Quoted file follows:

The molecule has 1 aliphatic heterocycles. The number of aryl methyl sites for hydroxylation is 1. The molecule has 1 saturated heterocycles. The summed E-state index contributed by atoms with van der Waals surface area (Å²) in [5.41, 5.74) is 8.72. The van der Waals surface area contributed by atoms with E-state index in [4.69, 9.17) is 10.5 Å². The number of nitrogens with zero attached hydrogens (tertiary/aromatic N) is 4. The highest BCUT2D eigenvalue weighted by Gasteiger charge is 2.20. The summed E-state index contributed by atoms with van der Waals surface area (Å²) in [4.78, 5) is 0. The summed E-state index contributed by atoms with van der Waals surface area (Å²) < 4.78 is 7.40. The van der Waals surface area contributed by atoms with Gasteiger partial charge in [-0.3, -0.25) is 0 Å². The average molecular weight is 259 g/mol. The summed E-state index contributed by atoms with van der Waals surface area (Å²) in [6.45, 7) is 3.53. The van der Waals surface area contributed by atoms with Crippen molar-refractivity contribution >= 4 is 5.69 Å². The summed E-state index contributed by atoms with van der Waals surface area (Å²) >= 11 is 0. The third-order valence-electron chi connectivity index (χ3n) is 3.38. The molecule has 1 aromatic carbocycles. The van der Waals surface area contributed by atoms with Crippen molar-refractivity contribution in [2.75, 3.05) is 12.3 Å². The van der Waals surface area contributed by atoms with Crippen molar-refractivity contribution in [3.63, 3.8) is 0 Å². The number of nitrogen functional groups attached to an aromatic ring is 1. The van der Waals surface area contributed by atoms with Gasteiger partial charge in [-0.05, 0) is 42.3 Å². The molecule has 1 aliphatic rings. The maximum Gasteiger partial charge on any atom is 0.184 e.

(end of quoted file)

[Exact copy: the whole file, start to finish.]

The molecule has 1 aliphatic heterocycles. The number of aryl methyl sites for hydroxylation is 1. The molecule has 1 saturated heterocycles. The summed E-state index contributed by atoms with van der Waals surface area (Å²) in [5.41, 5.74) is 8.72. The van der Waals surface area contributed by atoms with E-state index in [4.69, 9.17) is 10.5 Å². The number of nitrogens with zero attached hydrogens (tertiary/aromatic N) is 4. The highest BCUT2D eigenvalue weighted by Gasteiger charge is 2.20. The summed E-state index contributed by atoms with van der Waals surface area (Å²) in [4.78, 5) is 0. The summed E-state index contributed by atoms with van der Waals surface area (Å²) < 4.78 is 7.40. The van der Waals surface area contributed by atoms with Gasteiger partial charge in [-0.3, -0.25) is 0 Å². The average molecular weight is 259 g/mol. The summed E-state index contributed by atoms with van der Waals surface area (Å²) in [6.45, 7) is 3.53. The van der Waals surface area contributed by atoms with Crippen molar-refractivity contribution >= 4 is 5.69 Å². The summed E-state index contributed by atoms with van der Waals surface area (Å²) >= 11 is 0. The third-order valence-electron chi connectivity index (χ3n) is 3.38. The molecule has 1 aromatic carbocycles. The van der Waals surface area contributed by atoms with Crippen molar-refractivity contribution in [2.75, 3.05) is 12.3 Å². The van der Waals surface area contributed by atoms with Crippen molar-refractivity contribution in [3.63, 3.8) is 0 Å². The number of nitrogen functional groups attached to an aromatic ring is 1. The van der Waals surface area contributed by atoms with Gasteiger partial charge in [-0.05, 0) is 42.3 Å². The molecule has 1 aliphatic rings. The maximum Gasteiger partial charge on any atom is 0.184 e.